Peter Bogdanovich’s The Cat’s Meow (2001) centers around the mysterious death that took place on William Randolph Hearst’s yacht that occurred either naturally, accidentally, or intentionally (depending on whose spin you believe) and appeared to have been covered up to protect the media mogul.
If you’re into 1920s costumes, this one really hits all the marks; costume designer Caroline de Vivaise pulled together a beautiful array of outfits for the characters in striking blacks and whites with little pops of color here and there to highlight significant plot points; apparently Bogdanovich wanted the entire film to be filmed in black and white, but it was vetoed by the studio — the monochrome color palette in the costumes was a compromise, and I think it works beautifully. The set is stunning — the stand-in for the Hearst’s yacht Oneida was the Marala, which didn’t launch until 1931, but provides a gorgeous Art Deco backdrop. The attention to detail in the film will appeal to any hard-ass costume historian, despite the occasional gaffe; the most egregious historical inaccuracy is that the American flag flying on Hearst’s ship has fifty stars, rather than the historically accurate 48 (for those not up on American history, Hawaii and Alaska had not yet been granted statehood in 1924).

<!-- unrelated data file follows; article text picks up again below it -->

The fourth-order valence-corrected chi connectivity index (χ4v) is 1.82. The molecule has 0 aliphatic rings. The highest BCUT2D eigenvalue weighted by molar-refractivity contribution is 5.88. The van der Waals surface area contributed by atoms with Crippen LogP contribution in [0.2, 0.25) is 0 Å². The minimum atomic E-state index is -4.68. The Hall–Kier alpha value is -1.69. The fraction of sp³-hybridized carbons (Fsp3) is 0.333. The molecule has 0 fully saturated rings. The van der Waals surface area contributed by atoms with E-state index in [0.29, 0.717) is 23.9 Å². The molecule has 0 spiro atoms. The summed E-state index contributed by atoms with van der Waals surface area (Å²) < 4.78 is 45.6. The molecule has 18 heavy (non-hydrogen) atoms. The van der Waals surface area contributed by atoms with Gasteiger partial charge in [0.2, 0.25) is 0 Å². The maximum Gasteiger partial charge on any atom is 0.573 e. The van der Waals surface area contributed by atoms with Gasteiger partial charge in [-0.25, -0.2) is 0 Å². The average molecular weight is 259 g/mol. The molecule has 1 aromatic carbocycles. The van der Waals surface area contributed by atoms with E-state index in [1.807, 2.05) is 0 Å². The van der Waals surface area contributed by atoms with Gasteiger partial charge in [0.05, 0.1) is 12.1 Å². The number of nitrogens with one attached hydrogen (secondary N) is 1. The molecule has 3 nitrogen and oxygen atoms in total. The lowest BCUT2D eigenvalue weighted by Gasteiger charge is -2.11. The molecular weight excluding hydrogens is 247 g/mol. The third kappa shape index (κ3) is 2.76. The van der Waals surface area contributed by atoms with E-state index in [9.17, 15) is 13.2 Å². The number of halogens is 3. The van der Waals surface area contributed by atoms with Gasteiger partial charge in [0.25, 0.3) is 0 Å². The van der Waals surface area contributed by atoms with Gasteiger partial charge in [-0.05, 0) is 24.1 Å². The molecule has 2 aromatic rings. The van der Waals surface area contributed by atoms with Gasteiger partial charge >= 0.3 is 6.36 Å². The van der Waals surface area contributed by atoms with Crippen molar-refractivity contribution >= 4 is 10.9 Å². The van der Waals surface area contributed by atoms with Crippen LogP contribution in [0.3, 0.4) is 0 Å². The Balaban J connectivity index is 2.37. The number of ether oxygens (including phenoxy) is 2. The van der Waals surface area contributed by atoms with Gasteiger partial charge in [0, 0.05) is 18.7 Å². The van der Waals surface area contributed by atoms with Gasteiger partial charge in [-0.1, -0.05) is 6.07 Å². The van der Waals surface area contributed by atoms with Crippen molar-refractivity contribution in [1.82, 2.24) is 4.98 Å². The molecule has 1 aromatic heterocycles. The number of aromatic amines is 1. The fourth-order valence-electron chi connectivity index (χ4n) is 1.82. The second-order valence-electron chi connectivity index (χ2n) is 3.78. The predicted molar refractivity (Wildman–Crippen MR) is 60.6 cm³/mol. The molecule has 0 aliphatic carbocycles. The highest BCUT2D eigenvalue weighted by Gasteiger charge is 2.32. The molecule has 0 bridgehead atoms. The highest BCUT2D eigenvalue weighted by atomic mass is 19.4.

Eddie Izzard and Kirsten Dunst are fabulous as the clandestine lovers Charlie Chaplin and Marion Davies (who may, or may not, have been engaged in an affair at this point) and Joanna Lumley continues to be my Everything in her role as novelist Elinor Glyn. Jennifer Tilly plays Hearst columnist Louella Parsons, and Cary Elwes is the revolutionary producer Thomas Ince who is experiencing something of a career downturn. Rounding out the principle cast is Edward Hermann as W.R. himself. For all its light-hearted veneer, the dramatic energy in The Cat’s Meow definitely kept me on the edge of my seat the events unfolded.
What do you think of the costumes in The Cat’s Meow? Share with us in the comments!